Famous Firsts

And the Power of Invisibility. Mainstream. Ordinary People. Common Sense. Silent Majority.

Family. Friends. Loved ones.

We humans are a herding species; we live in groups, and the power of belonging and fitting in comes naturally to us. But what is our group? Who’s in, and who’s out? What does fitting in look like?

This year, we witnessed the historic confirmation of Ketanji Brown Jackson as the first Black female Supreme Court Justice. She joins other famous firsts, like Roger Taney, Louis Brandeis, Thurgood Marshall, Sandra Day O’Connor, and Sonia Sotomayor. But what does this growing list tell us?

Famous firsts show us the power of the group that they have broken into. Mix in race and gender, and the power of the status quo becomes visible. Roger Taney and Louis Brandeis were the first Catholic and Jewish justices respectively. The group had been entirely Protestant. Thurgood Marshall broke into a group that had been entirely white. Sandra Day O’Connor broke into a group that was entirely male, and Sonia Sotomayor broke into a group that was entirely non-Hispanic. Add the breached groups together, and we get a clear picture of whose power represents the status quo; the people who seem to belong in power.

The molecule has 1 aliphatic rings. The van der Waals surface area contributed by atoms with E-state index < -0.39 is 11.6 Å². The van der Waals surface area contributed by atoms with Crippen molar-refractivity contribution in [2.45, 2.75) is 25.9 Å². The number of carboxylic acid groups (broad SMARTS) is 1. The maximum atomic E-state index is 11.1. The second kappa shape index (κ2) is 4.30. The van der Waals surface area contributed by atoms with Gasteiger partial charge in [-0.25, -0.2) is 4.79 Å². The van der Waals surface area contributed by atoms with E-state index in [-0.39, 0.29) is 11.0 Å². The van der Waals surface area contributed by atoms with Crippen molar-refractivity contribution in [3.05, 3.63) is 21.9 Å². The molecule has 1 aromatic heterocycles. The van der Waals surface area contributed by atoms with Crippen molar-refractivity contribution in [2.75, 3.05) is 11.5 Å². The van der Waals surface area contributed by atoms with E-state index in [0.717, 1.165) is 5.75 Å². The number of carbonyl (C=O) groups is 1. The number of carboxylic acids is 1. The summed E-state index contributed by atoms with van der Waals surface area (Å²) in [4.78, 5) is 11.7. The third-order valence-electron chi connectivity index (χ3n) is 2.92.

The summer of 2020 and the protests in the wake of the murder of George Floyd seemed to herald a moment of reckoning for the status quo. The mainstream seemed to undergo an existential shift towards visibility for everyone, and an honest look at the history of the mainstream. We are now witnessing a backlash, as the status quo is trying to reassert its authority, trying to return to the power of the invisible.

When power structures are invisible, they retain their power through norms that everyone is expected to adhere to and to enforce. But who benefits? Does it serve everyone? Asking these questions is part of what we need to do, in order to take the first steps towards understanding each other.

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